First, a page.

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Calculating PI to n-decimal places anyone?

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Hey I would like to know of a method to calculate PI to n-decimal places. Does anyone know a way an algorithm to do this? (PS: Please try and use as simple terms as I am still in highschool as it were(Standard 9/Grade 11). This is not homework!) Thank you in advance.

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the only method i know i to do the following.

PI = 4/1 - 4/3 + 4/5 - 4/7 + 4/9 - 4/11... ad infinitum.

in order to calculate PI to an arbitrary digit this way youd need arbitrary + something accurate floats though, and besides i doubt this is the fastest way.

id recommend mathworld, its bound to have a detailled explanation on this stuff.

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The problem with most methods is that they can converge quite slowly. I think some of the greatest methods for "fastest" methods for finding PI to any decimal place were perhaps due to Ramanujan. (feel free to correct me, i'm not saying i KNOW this to be in fact true, it's just my impression from reading stuff)

Take a look at the following links. They might get you going on some methods. The first link might be a little hard for you to read since you're still in highschool, bu the others are more "light".

http://en.wikipedia.org/wiki/Pi#Numerical_approximations_of_.26pi.3B

http://mathforum.org/library/drmath/view/58286.html

http://www.lbl.gov/Science-Articles/Archive/pi-algorithm.html
(http://www.lacim.uqam.ca/~plouffe/articles/Miraculous.pdf)

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Why do you want to be able to do this, could you not find a value off the internet and store it in a constant?

IIRC:

pi = circumference of a circle/diameter of a circle

so you could draw yourself a circle and measure the circ and diameter and the bung them in the formula.

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Thanks. I have the answer I needed to know

I just wanted to know the answer, in order to know it and then program it. I don't even care how fast it is. There is no point in having the fastest as the record is 51,539,600,000 decimal digits of PI. This is easy to program in java as there are classes which can handle numbers with any number of digits.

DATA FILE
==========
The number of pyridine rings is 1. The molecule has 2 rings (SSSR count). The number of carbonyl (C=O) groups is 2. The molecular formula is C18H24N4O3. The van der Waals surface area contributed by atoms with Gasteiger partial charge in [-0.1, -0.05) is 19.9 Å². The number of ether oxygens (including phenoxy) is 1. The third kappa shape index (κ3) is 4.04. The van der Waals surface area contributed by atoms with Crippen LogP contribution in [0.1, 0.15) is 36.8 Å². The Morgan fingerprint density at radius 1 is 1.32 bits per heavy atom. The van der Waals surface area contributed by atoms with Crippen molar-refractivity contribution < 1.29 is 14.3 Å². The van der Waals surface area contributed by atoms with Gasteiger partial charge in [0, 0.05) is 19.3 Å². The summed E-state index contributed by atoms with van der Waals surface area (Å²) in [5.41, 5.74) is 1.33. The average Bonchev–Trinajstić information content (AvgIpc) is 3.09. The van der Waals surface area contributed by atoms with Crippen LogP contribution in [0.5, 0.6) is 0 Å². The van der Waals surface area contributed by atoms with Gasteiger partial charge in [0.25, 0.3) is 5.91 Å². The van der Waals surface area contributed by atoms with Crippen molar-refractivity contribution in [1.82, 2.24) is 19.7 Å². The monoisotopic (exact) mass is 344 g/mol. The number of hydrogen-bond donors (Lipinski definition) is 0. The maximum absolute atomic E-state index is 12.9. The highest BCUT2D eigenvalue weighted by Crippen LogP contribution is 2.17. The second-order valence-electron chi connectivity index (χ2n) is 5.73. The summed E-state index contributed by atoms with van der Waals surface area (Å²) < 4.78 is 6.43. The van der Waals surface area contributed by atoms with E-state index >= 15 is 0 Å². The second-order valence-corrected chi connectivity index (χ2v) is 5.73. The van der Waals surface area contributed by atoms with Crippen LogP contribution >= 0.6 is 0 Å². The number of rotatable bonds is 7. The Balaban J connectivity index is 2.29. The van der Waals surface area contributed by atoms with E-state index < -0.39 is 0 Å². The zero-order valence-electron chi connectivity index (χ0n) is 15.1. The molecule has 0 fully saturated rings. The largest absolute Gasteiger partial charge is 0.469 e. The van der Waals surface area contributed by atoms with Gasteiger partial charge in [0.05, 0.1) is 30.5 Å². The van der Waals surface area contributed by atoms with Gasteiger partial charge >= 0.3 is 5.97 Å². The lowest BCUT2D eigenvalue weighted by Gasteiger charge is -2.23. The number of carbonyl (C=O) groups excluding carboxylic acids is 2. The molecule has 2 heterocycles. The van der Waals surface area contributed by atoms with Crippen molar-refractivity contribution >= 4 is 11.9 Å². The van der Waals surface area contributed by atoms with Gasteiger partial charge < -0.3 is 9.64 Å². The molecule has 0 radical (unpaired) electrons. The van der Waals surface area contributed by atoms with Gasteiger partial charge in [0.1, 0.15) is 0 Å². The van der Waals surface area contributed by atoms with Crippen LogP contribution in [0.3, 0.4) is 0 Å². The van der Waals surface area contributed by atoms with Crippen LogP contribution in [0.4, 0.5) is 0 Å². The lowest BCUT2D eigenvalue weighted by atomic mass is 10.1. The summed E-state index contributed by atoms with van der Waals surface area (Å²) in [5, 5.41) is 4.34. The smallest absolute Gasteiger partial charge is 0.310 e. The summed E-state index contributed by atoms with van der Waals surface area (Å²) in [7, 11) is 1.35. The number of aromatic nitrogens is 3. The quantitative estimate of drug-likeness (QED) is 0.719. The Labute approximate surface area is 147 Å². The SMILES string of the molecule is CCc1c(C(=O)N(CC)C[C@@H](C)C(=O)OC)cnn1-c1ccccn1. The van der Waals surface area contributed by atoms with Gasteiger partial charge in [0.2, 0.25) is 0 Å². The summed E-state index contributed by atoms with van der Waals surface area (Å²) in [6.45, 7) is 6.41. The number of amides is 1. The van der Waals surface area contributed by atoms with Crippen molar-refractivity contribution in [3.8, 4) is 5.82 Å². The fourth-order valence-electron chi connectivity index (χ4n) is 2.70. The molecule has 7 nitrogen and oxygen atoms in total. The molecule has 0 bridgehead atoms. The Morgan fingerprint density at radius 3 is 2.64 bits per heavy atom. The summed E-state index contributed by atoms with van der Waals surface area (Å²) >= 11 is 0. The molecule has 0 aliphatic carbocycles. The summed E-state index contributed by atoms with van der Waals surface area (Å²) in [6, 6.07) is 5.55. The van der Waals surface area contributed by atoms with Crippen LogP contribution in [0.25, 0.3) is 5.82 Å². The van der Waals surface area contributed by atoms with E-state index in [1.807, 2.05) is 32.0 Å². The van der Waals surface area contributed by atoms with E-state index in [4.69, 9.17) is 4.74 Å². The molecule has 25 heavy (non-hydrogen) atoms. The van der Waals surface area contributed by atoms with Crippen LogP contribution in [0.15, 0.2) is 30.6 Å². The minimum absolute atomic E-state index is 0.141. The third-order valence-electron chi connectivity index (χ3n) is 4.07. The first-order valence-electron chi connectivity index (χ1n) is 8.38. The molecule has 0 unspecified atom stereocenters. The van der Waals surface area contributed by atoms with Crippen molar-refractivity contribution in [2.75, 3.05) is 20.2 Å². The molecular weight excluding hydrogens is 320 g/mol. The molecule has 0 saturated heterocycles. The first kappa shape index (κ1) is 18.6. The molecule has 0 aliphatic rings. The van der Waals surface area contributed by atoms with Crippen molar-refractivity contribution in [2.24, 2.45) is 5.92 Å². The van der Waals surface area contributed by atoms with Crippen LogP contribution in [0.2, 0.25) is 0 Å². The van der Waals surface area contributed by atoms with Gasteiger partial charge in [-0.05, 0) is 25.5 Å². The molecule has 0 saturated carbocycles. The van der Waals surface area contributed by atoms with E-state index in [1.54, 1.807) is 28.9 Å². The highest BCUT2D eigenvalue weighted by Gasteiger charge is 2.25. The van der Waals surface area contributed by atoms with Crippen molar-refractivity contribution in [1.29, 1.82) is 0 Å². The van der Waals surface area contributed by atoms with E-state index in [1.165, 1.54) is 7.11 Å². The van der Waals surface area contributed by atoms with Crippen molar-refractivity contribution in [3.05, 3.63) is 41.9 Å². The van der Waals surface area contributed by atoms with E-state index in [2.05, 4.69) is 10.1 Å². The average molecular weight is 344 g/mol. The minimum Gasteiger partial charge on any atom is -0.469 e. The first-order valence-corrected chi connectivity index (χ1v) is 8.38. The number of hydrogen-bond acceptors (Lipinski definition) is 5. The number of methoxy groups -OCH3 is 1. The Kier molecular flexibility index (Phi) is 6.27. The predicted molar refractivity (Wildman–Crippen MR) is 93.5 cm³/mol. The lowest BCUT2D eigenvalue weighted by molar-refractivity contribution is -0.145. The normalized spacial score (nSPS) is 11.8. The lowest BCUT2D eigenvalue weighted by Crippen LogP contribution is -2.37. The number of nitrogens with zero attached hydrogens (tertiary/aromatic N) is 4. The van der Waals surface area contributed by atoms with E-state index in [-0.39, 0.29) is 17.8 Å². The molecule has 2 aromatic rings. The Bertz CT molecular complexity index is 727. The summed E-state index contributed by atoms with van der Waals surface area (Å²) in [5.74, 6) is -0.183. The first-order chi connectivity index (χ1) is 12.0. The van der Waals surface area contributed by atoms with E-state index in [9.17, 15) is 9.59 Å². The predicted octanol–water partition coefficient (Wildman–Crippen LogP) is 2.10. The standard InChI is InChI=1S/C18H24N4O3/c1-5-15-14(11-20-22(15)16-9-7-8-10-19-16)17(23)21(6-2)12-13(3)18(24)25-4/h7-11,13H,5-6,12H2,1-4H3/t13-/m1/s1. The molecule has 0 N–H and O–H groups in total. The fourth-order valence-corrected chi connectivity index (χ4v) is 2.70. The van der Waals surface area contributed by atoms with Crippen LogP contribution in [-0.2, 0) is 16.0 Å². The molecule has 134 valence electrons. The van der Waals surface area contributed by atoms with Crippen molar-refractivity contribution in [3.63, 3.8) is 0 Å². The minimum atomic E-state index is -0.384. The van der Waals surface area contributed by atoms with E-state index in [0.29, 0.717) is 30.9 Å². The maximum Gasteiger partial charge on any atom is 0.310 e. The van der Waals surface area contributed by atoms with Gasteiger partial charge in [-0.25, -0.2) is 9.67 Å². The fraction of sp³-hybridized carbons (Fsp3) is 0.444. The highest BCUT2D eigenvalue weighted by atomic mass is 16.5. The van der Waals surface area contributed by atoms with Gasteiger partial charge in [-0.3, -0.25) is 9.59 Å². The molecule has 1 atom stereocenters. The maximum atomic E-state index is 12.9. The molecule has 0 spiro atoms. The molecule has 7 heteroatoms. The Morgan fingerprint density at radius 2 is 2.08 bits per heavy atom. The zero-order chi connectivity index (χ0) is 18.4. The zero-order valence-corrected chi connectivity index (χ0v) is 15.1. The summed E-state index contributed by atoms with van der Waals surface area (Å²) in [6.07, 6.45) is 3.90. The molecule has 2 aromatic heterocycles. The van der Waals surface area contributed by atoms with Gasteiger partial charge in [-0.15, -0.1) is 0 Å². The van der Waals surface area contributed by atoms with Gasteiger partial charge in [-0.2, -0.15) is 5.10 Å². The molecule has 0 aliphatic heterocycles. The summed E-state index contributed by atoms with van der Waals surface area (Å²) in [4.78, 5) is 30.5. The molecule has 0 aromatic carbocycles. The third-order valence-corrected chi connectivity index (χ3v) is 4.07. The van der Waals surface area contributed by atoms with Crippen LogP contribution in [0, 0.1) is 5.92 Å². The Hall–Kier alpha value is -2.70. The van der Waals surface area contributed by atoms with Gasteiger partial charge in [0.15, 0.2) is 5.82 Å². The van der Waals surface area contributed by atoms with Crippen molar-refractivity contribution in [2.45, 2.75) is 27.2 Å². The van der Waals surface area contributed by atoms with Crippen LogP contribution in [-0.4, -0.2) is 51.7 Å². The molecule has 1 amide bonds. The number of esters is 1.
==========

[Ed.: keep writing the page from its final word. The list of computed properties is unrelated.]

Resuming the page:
(BigInteger and BigDecimal)

Thanks.

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Quote:
Original post by shadow12345
Quote:

PI = 4/1 - 4/3 + 4/5 - 4/7 + 4/9 - 4/11... ad infinitum.


Note that this is:

4 * arctan(1)

in radian mode of course


and your point being?

there are numerous ways to calculate Pi, the problem is finding one with arbitrary accuracy.

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The relevance is that arctan(x)=x-x^3/3+x^5/5-x^7/7+... so if you plug x=1 in all the x^n's become 1. That can lead you to p(n)=(8/[(4n-1)*(4n-3)]) * ([192n-44]/[5^(4n-1)] - [114240n-28559]/[239^(4n-1)]) by using it for 4*arctan(1/5)-arctan(1/239). That expansion will get you about three digits per term which is a little faster.

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Guest Anonymous Poster
If you have a way of calculating Sin() to arbitrary precision, which isnt all that hard (taylor expansion..) then this handy algorithm works quite well:

x[0] = 3
x[n+1] = x[n] + sin(x[n])

x starts as a first rough guess and converges on pi pretty rapidly.. 3 iterations will fill a 64-bit IEEE float with pi

certainly not the fastest method, but a lot faster than the 'old school' expansion methods - and its quite simple.

- Rockoon


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Quote:

and your point being?

there are numerous ways to calculate Pi, the problem is finding one with arbitrary accuracy.


calm down buddy, I was just saying what you posted and 4 arctan(1) are equivalent...if you already knew, cool, if you didn't then I figured you'd find it interesting (or useful, seeing as how typing that into your calculator is much easier than actually doing the taylor series out by hand or something), sorry for trying to help.

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